A first-of-its-kind, complex cancer immunotherapy called CAR-T looks ready to hit the market. Drug firms Kite Pharma and Novartis are racing to get approval for the therapy, which involves genetically engineering T cells from a patient’s immune system and using them to fight their cancer. Despite toxicity issues that led to patient deaths in some companies’ studies, the therapy could be approved this year as a last-ditch approach for treating people with leukaemias and lymphomas.

Planet Nine

Studies of the outer Solar System are likely to help constrain the location of Planet Nine, a hypothetical behemoth that may orbit the Sun roughly every 20,000 years. There was little evidence for its existence until a 2016 study found behaviour in some Kuiper-belt objects — icy bodies in an area far beyond Pluto’s orbit — that suggested it was there. And there will be a new hunter for planets outside the Solar System when NASA launches the Transiting Exoplanet Survey Satellite (TESS) in December.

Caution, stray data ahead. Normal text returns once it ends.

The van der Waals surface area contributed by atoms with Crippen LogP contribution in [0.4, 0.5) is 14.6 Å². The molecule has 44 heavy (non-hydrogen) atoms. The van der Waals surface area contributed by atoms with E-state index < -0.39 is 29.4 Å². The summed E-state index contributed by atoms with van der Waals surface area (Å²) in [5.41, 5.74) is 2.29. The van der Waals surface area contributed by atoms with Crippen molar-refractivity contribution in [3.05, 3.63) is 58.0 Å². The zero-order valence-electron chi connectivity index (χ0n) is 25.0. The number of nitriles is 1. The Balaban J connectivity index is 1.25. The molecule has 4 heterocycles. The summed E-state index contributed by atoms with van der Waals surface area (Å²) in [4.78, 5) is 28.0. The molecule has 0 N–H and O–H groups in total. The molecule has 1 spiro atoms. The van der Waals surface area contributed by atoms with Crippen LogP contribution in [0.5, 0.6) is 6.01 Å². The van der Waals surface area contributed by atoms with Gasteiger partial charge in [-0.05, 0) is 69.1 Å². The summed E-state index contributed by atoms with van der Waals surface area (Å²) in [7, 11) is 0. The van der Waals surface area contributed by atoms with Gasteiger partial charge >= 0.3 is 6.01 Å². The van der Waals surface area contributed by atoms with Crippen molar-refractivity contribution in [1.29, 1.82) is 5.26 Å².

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  1. Avatar for Pentcho Valev
    Pentcho Valev